British Rail, which has trouble running the 5.48 from Fenchurch Street, once had ambitions to fly you to the stars.
Plans for a flying saucer were drawn up by a BR scientist more than 25 years ago. The designs were even registered at the Patent Office, where they have been gathering dust ever since.
Last night, experts were examining the blueprint after the patent was discovered by chance. And their conclusion will come as no surprise to anybody who has endured BR's more down-to-earth mode of transport: "Passengers on the flying saucer were unlikely to reach their destination." The problem appears to be that they would have suffered a slow and lingering death from radiation sickness -- which puts all the old jokes about British Rail sandwiches in the shade.
BR's bid to join the space race appears to have been launched a few months after Neil Armstrong landed on the moon. While some scientists were busy working on another project which never really took off -- a train which would float above a magnetic track -- Charles Frederick was quietly working on his blueprint for a thermonuclear powered space ship at the railway research centre in Derby.
His plans were first registered with the Patent Office on December 11, 1970, when they were described as a lifting platform.
By March 1972 the plans had been amended and registered by the British Railways Board under the official title of "Space Vehicle." They show a classic sci-fi flying saucer, complete with small portholes for the passengers to gaze out. The patent does not reveal whether there would be first and second class compartments, and leather straps to cling to in the rush-hour.
The ageing yellow papers were eventually discovered at the Patent Office in Newport, Gwent, by David Wardell, publisher of Inventors World Magazine. He said: "This patent was developed and amended over a number of years, so BR must have thought there was something in it. You don't go to all the expense of issuing a patent for a prank."
A BR spokesman suggested Mr. Frederick may have designed the flying saucer in his spare time, but was obliged, under the terms of his contract, to register it under BR's name.
But according to inventor Charles Frederick himself, when he patented British Rail's first spaceship in 1970, it was with more than half a hope of seeing it fly. And after nearly three decades of gentle leg-pulling by his friends, and the public disclosure of his plans, his dreams are still not completely dashed.
Now 59, grey-haired and retired from BR's technical department for three years, he sat in the garden of his country home and contemplated what might have been, and still could be...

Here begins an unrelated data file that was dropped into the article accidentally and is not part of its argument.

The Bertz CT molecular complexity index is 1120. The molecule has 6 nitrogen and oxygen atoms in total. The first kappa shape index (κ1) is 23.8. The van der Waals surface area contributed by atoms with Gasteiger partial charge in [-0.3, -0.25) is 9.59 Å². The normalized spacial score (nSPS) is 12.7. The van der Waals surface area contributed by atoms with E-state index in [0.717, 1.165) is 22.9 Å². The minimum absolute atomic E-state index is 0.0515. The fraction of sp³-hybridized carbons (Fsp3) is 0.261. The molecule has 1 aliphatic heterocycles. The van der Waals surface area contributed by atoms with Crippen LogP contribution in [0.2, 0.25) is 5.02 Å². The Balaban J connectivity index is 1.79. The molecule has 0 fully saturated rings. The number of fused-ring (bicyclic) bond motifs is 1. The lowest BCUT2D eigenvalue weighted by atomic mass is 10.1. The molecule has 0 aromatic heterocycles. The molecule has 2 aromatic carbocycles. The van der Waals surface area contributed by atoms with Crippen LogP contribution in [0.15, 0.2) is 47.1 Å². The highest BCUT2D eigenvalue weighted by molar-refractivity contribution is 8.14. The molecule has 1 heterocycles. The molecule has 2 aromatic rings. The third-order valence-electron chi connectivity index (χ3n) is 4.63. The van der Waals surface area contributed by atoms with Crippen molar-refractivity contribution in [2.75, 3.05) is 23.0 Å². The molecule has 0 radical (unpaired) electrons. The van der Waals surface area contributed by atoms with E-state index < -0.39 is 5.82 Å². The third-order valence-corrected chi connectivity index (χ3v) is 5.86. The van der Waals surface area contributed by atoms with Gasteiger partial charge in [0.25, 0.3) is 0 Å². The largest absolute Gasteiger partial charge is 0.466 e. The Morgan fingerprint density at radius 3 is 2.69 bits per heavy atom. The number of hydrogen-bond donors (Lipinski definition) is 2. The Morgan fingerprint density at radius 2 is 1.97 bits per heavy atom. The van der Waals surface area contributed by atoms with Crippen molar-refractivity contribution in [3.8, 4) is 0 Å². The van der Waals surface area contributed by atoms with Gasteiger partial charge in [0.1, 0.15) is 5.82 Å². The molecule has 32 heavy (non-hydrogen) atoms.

"I'd hate to predict the future," he said. "And yes, I'm used to the obvious jokes about BR and spaceships. But think about this. Just suppose for a moment it had worked, the prestige today would have been completely different, wouldn't it?"
As a 33-year-old, he had had the stars in his sights and the scientific qualifications to turn them into drawings. He had worked for the Atomic Energy Authority and the electricity generating board, was a key member of the BR research team and a member of the British Interplanetary Society.
Neil Armstrong had just become the first man on the moon and scientists were looking to the stars.
In a Derby laboratory, Mr. Frederick, backed by BR, came up with a means of propulsion which involved thousands of tiny nuclear explosions a second. The force of these would propel the ship
out of Earth's gravity into space. The one drawback was that it all depended on nuclear fusion, a force which scientists today are still trying to harness.
Although experts said the initial designs would have subjected passengers to a lethal dose of radiation, the inventor felt that could have been overcome given sufficient shielding.
And he strongly defends BR's interest in his plans. "Sometimes people followed an idea to see where it led, and many good things came from that approach. I'm proud of the things we achieved. We made great advances in railway technology."
Except, perhaps, making the trains run on time.
[UNITED KINGDOM UFO MAILING LIST can be reached by email at firstname.lastname@example.org and has a web site at http://www.waverider.co.uk/~paulj/ufo1.html]
Original file name: CNI - British Rail UFO 3.4
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